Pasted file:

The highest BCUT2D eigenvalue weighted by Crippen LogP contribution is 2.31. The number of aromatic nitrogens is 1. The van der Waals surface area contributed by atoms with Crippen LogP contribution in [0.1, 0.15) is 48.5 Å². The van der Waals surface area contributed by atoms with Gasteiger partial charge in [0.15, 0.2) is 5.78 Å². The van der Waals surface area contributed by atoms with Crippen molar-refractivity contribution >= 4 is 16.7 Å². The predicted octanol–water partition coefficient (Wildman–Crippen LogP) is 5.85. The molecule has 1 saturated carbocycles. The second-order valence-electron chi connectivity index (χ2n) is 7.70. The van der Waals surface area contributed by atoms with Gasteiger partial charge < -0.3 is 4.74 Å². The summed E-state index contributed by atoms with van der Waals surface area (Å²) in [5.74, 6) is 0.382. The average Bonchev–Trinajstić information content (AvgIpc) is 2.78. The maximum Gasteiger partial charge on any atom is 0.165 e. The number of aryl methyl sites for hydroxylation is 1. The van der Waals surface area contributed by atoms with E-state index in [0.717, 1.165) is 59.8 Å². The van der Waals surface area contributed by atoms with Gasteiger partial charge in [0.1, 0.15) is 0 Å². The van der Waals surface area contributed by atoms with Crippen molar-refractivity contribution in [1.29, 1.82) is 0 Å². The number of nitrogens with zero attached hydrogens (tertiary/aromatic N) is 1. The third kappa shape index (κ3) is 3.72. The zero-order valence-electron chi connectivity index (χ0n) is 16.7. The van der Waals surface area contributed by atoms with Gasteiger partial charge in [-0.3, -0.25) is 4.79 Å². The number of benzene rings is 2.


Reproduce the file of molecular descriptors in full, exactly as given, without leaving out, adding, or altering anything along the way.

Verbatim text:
The highest BCUT2D eigenvalue weighted by Crippen LogP contribution is 2.31. The number of aromatic nitrogens is 1. The van der Waals surface area contributed by atoms with Crippen LogP contribution in [0.1, 0.15) is 48.5 Å². The van der Waals surface area contributed by atoms with Gasteiger partial charge in [0.15, 0.2) is 5.78 Å². The van der Waals surface area contributed by atoms with Crippen molar-refractivity contribution >= 4 is 16.7 Å². The predicted octanol–water partition coefficient (Wildman–Crippen LogP) is 5.85. The molecule has 1 saturated carbocycles. The second-order valence-electron chi connectivity index (χ2n) is 7.70. The van der Waals surface area contributed by atoms with Gasteiger partial charge < -0.3 is 4.74 Å². The summed E-state index contributed by atoms with van der Waals surface area (Å²) in [5.74, 6) is 0.382. The average Bonchev–Trinajstić information content (AvgIpc) is 2.78. The maximum Gasteiger partial charge on any atom is 0.165 e. The number of aryl methyl sites for hydroxylation is 1. The van der Waals surface area contributed by atoms with E-state index in [0.717, 1.165) is 59.8 Å². The van der Waals surface area contributed by atoms with Gasteiger partial charge in [0.1, 0.15) is 0 Å². The van der Waals surface area contributed by atoms with Crippen molar-refractivity contribution in [1.29, 1.82) is 0 Å². The number of nitrogens with zero attached hydrogens (tertiary/aromatic N) is 1. The third kappa shape index (κ3) is 3.72. The zero-order valence-electron chi connectivity index (χ0n) is 16.7. The van der Waals surface area contributed by atoms with Gasteiger partial charge in [-0.3, -0.25) is 4.79 Å². The number of benzene rings is 2.